Shaking off the dust on The Way

Knowing when to stay, knowing when to leave is one of the most challenging invitations for discernment that we will ever encounter and no this is not about the politics shenanigans surrounding the dreaded ‘b’ word.  When is it time to move on, to shake the dust from your feet and to continue on the journey?  

There are times, for staying leaning against the resistance that we meet; times when God calls us to engage difficulties and struggles that will shape and form us and those we meet in a way that ease and comfort never can. There is ground that becomes holy only when we remain long enough to see the blessings that can emerge from struggle, that shimmers through only after the dust the struggle has kicked up finally begins to settle.  And then there are times for leaving; times when—as Jesus counsels his disciples—the holy thing to do is to shake the dust from our feet and leave behind a place that is no longer meant for us.  But this is not just for those of us whose calling it is to move from place to place.  It is for all of us.  For we will from time to time all need to move on, spiritually, politically, emotionally, physically;  knowing when the time is right is an important task of self knowledge and discernment.  As we journey through Lent towards Easter we can easily get stuck in the wilderness, hopefully that is only metaphorically speaking but knowing the terrain in Snowdonia – you never know.  We can get stuck in the spiritual wilderness of Lent -or I suspect comfortable might be a more appropriate word, comfortable, unable, unwilling perhaps to move on in the journey.  And in Lent, the journey towards Easter, unwilling perhaps to accept the transformation that might come if we were to move on.  The transformation Easter brings means things are never the same on the other side. And because we celebrate Easter every year, that means a continual getting up and moving on – keeping ourselves moving on physically, emotionally, politically, spiritually.  The film ‘The Way’ is about walking on in pilgrimage but it’s also about life and death, about staying and leaving.  Knowing when to remain and when to shake the dust off and move on.  Tom, the main character did not set out to walk the Camino, but he found himself walking the way after his son died on the first day of his own pilgrimage.  Tom becomes an unlikely, unusual and at times unwilling pilgrim.  We’ll meet the characters as they walk between a variety of places receiving hospitality in many of the Refugios along the Camino St. Iago de Compostella.  But I want to reflect on one in particular – one where the temptation would have been to shake off the dust rather too soon and make for the road before time.  Our fellow travellers have arrived at Burgos a town where like may others gypsies live alongside the rest of the population and are often mistrusted.  They are relaxing after a long day’s walk, reunited with friends from earlier on the journey.  Tom’s pack which contains the box of his Son’s ashes is stolen by a gypsy boy.  Despite chasing him through the town they do not find him or the pack.  Tom is unwilling to leave the ashes of his Son behind.  As they return to the Refugio Tom is ready to pack up, get a flight home and to give up on the whole journey.  He is about to wipe the dust of this crazy expedition off his feet.  He began it on a whim, why not end it abruptly too.  However, the gipsy boy’s father walks into the the bar with Tom’s pack untouched, and extends an invitation to all the travellers to join them for an evening meal and entertainment as an apology.  Tom accepts and gets more than an evening’s food and entertainment.  Ishmael speaks to him about his son and suggests he walk on, beyond Compostella to place his son’s remains in the sea. Not for religious reasons, but for him and for his Son.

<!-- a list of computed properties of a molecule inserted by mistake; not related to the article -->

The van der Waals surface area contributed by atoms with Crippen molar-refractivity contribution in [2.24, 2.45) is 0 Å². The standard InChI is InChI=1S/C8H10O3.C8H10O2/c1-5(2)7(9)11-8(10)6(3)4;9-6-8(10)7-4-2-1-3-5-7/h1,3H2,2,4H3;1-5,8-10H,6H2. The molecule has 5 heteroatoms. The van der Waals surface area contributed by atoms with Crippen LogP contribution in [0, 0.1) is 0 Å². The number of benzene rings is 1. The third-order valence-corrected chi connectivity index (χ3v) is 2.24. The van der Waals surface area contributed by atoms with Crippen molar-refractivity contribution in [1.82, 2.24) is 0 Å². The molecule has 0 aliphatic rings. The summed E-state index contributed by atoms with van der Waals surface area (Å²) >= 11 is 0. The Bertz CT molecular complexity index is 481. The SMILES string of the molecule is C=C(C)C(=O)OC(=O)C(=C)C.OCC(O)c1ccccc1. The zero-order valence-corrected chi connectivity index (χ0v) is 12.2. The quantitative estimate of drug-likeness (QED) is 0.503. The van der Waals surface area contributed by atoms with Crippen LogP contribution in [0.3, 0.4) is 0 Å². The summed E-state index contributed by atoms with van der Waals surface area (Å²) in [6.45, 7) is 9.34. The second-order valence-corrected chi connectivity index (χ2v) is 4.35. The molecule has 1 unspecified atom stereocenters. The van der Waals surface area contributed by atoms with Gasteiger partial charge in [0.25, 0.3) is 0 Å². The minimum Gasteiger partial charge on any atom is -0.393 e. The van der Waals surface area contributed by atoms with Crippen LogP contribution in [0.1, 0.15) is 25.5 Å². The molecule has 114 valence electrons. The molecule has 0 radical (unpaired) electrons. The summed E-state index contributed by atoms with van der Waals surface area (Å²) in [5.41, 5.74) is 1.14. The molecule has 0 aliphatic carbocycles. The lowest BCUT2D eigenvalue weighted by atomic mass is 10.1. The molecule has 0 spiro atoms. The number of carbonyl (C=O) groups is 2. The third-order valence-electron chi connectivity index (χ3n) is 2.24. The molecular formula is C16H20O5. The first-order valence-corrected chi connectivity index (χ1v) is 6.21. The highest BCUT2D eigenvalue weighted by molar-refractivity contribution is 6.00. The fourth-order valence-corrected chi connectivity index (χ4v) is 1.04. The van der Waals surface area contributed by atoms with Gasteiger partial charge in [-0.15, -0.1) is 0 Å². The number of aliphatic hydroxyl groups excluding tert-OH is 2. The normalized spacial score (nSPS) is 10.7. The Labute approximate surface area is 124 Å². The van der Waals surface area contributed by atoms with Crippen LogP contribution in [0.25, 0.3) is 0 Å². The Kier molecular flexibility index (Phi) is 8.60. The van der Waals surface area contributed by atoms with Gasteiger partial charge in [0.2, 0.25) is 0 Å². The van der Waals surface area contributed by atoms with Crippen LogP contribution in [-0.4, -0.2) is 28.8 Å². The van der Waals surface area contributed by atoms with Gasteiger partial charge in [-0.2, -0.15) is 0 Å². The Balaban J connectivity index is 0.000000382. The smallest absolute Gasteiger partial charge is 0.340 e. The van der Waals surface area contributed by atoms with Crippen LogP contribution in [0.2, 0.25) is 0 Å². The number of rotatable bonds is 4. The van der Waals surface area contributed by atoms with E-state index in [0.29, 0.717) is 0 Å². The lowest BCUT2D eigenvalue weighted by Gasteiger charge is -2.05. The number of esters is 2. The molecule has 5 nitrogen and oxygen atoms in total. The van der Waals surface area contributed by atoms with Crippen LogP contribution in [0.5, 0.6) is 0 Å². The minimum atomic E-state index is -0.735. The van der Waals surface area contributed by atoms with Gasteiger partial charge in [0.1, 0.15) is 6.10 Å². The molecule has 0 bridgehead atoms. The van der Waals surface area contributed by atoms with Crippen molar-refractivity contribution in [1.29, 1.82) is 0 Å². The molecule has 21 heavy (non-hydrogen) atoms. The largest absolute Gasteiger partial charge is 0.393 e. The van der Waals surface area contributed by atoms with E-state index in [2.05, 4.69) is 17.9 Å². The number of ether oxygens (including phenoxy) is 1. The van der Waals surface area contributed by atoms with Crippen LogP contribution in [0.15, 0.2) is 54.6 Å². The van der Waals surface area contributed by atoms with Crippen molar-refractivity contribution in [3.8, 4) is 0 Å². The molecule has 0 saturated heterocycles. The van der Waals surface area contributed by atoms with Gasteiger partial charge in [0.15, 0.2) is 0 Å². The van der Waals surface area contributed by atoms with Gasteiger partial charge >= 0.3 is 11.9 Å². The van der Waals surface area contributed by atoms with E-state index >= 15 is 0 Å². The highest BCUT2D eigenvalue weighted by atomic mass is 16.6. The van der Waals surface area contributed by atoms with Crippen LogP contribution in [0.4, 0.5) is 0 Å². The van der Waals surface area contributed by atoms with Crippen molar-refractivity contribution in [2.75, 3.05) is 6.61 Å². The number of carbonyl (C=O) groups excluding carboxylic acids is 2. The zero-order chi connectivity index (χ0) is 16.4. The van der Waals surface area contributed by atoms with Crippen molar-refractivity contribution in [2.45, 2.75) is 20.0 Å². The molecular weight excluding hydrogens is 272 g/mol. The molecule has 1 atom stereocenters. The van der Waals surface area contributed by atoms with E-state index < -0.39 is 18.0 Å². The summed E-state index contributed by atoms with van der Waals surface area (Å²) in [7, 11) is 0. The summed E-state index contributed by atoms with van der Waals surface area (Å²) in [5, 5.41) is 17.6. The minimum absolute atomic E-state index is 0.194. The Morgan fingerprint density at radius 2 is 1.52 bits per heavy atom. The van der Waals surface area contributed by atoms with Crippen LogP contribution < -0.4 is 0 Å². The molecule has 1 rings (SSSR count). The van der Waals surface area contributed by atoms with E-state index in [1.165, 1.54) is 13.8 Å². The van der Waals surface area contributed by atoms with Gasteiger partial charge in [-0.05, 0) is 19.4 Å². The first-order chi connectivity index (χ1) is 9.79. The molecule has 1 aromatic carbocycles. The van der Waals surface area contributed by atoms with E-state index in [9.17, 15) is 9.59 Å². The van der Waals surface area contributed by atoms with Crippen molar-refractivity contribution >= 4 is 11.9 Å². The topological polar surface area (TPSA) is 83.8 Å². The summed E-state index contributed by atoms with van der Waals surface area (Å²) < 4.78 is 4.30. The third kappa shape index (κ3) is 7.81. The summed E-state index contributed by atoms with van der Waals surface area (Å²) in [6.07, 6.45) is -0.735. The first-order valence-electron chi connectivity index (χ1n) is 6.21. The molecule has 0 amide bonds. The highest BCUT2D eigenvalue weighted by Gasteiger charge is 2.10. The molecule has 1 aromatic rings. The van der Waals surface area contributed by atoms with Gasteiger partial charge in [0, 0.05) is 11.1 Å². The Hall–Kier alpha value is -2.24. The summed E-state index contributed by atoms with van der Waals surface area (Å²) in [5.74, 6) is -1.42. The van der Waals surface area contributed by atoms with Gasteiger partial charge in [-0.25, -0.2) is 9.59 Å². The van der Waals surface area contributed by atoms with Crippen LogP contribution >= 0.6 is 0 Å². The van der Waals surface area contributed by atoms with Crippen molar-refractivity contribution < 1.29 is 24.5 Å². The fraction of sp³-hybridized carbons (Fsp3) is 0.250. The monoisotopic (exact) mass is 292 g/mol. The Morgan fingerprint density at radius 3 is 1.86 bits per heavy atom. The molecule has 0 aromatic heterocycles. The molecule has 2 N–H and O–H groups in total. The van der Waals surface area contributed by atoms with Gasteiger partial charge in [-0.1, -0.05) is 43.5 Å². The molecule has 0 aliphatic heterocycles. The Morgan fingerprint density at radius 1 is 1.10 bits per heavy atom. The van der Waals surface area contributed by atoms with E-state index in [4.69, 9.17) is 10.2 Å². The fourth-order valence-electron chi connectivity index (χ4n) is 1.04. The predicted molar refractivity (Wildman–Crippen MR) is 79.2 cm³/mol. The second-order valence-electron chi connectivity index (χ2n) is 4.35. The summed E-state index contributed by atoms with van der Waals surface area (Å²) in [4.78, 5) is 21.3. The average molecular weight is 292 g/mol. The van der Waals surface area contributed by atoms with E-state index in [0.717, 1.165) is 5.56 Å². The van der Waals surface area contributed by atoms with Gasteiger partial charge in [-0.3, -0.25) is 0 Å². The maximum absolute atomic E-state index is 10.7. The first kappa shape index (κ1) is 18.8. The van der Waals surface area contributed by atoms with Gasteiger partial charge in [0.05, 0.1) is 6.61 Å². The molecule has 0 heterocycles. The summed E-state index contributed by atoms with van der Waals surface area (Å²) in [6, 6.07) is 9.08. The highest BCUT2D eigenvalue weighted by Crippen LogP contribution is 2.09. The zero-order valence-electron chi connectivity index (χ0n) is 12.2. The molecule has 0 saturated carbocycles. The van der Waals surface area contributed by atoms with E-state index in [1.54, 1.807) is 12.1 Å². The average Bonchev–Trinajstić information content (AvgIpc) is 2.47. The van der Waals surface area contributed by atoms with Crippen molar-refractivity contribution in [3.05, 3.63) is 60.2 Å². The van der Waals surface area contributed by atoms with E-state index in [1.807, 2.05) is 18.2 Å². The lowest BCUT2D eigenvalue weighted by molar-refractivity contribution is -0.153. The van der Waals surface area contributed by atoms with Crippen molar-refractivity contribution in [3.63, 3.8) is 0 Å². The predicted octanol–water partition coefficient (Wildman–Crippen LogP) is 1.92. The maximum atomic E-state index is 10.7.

To truly shake the dust off his feet – this can come to it’s proper end, then he can move on. Shaking the dust off our feet is not about condemnation of another for we notice that Luke tells us that the The Kingdom of God is near to all, both those who welcome the disciples word and those who do not.  Shaking off the dust is about knowing when it is right to move on, for us, not to let the past dictate our future encounters and journey, to allow, when they come, opportunities that times like Lent and Easter bring to allow us to move on physically, emotionally, spiritually.  Jesus tells us to travel with no purse or bag or sandles and even to shake the dust from our feet lest it be a burden to us as we journey on.  For as Tom and his companions found out in The Way, much as we might want to be prepared ourselves, the Journey is always about letting go, about the hospitality of others, and ultimately the hospitality of God.